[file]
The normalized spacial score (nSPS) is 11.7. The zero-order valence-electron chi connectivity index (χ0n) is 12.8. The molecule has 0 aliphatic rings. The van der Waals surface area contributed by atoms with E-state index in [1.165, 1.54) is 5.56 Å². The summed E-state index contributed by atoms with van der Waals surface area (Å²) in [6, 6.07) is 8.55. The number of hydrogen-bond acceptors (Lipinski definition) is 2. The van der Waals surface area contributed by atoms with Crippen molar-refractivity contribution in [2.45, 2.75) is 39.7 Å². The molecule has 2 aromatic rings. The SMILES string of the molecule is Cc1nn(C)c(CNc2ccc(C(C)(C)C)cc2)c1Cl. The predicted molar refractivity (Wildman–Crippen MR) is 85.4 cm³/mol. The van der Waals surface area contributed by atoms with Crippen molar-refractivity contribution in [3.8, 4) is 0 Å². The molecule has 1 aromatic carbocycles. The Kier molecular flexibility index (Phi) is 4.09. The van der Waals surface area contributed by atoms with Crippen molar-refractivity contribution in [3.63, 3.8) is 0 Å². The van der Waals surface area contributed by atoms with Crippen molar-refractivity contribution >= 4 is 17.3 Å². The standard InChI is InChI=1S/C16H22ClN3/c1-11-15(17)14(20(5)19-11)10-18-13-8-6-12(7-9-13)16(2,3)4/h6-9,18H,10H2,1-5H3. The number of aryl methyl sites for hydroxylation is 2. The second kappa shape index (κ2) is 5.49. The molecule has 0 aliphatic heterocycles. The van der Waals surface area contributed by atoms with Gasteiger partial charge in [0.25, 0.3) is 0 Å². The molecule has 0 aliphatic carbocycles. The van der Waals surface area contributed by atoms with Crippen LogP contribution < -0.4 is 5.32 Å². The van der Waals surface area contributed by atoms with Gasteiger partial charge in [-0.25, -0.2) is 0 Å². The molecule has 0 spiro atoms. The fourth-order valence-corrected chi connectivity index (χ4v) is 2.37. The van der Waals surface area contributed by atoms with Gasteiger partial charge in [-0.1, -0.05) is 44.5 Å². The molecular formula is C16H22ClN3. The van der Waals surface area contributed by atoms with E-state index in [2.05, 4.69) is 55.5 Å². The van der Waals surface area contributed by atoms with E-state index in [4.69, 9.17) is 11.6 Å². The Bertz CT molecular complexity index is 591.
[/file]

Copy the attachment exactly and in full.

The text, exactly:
The normalized spacial score (nSPS) is 11.7. The zero-order valence-electron chi connectivity index (χ0n) is 12.8. The molecule has 0 aliphatic rings. The van der Waals surface area contributed by atoms with E-state index in [1.165, 1.54) is 5.56 Å². The summed E-state index contributed by atoms with van der Waals surface area (Å²) in [6, 6.07) is 8.55. The number of hydrogen-bond acceptors (Lipinski definition) is 2. The van der Waals surface area contributed by atoms with Crippen molar-refractivity contribution in [2.45, 2.75) is 39.7 Å². The molecule has 2 aromatic rings. The SMILES string of the molecule is Cc1nn(C)c(CNc2ccc(C(C)(C)C)cc2)c1Cl. The predicted molar refractivity (Wildman–Crippen MR) is 85.4 cm³/mol. The van der Waals surface area contributed by atoms with Crippen molar-refractivity contribution in [3.8, 4) is 0 Å². The molecule has 1 aromatic carbocycles. The Kier molecular flexibility index (Phi) is 4.09. The van der Waals surface area contributed by atoms with Crippen molar-refractivity contribution in [3.63, 3.8) is 0 Å². The van der Waals surface area contributed by atoms with Crippen molar-refractivity contribution >= 4 is 17.3 Å². The standard InChI is InChI=1S/C16H22ClN3/c1-11-15(17)14(20(5)19-11)10-18-13-8-6-12(7-9-13)16(2,3)4/h6-9,18H,10H2,1-5H3. The number of aryl methyl sites for hydroxylation is 2. The second kappa shape index (κ2) is 5.49. The molecule has 0 aliphatic heterocycles. The van der Waals surface area contributed by atoms with Gasteiger partial charge in [0.25, 0.3) is 0 Å². The molecule has 0 aliphatic carbocycles. The van der Waals surface area contributed by atoms with Crippen LogP contribution < -0.4 is 5.32 Å². The van der Waals surface area contributed by atoms with Gasteiger partial charge in [-0.25, -0.2) is 0 Å². The molecule has 0 spiro atoms. The fourth-order valence-corrected chi connectivity index (χ4v) is 2.37. The van der Waals surface area contributed by atoms with Gasteiger partial charge in [-0.1, -0.05) is 44.5 Å². The molecular formula is C16H22ClN3. The van der Waals surface area contributed by atoms with E-state index in [2.05, 4.69) is 55.5 Å². The van der Waals surface area contributed by atoms with E-state index in [4.69, 9.17) is 11.6 Å². The Bertz CT molecular complexity index is 591.